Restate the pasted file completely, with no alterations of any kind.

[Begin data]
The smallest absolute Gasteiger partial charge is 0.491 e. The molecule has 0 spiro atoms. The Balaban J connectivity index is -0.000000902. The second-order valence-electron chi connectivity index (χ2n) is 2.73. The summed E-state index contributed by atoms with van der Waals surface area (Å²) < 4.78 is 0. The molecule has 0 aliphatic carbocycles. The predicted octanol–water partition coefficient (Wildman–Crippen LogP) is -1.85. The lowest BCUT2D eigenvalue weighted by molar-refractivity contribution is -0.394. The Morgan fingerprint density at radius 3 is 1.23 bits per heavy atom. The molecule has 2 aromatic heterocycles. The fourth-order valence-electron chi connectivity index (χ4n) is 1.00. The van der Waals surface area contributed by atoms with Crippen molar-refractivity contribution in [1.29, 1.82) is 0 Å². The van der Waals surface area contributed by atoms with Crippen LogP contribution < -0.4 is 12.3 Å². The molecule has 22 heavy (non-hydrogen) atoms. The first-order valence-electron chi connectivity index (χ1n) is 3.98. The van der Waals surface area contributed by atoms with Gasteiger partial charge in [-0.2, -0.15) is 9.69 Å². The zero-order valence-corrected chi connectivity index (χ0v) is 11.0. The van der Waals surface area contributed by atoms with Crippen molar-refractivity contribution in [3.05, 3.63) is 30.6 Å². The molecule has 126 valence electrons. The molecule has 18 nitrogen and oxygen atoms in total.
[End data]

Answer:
The smallest absolute Gasteiger partial charge is 0.491 e. The molecule has 0 spiro atoms. The Balaban J connectivity index is -0.000000902. The second-order valence-electron chi connectivity index (χ2n) is 2.73. The summed E-state index contributed by atoms with van der Waals surface area (Å²) < 4.78 is 0. The molecule has 0 aliphatic carbocycles. The predicted octanol–water partition coefficient (Wildman–Crippen LogP) is -1.85. The lowest BCUT2D eigenvalue weighted by molar-refractivity contribution is -0.394. The Morgan fingerprint density at radius 3 is 1.23 bits per heavy atom. The molecule has 2 aromatic heterocycles. The fourth-order valence-electron chi connectivity index (χ4n) is 1.00. The van der Waals surface area contributed by atoms with Crippen molar-refractivity contribution in [1.29, 1.82) is 0 Å². The van der Waals surface area contributed by atoms with Crippen LogP contribution < -0.4 is 12.3 Å². The molecule has 22 heavy (non-hydrogen) atoms. The first-order valence-electron chi connectivity index (χ1n) is 3.98. The van der Waals surface area contributed by atoms with Gasteiger partial charge in [-0.2, -0.15) is 9.69 Å². The zero-order valence-corrected chi connectivity index (χ0v) is 11.0. The van der Waals surface area contributed by atoms with Crippen molar-refractivity contribution in [3.05, 3.63) is 30.6 Å². The molecule has 126 valence electrons. The molecule has 18 nitrogen and oxygen atoms in total.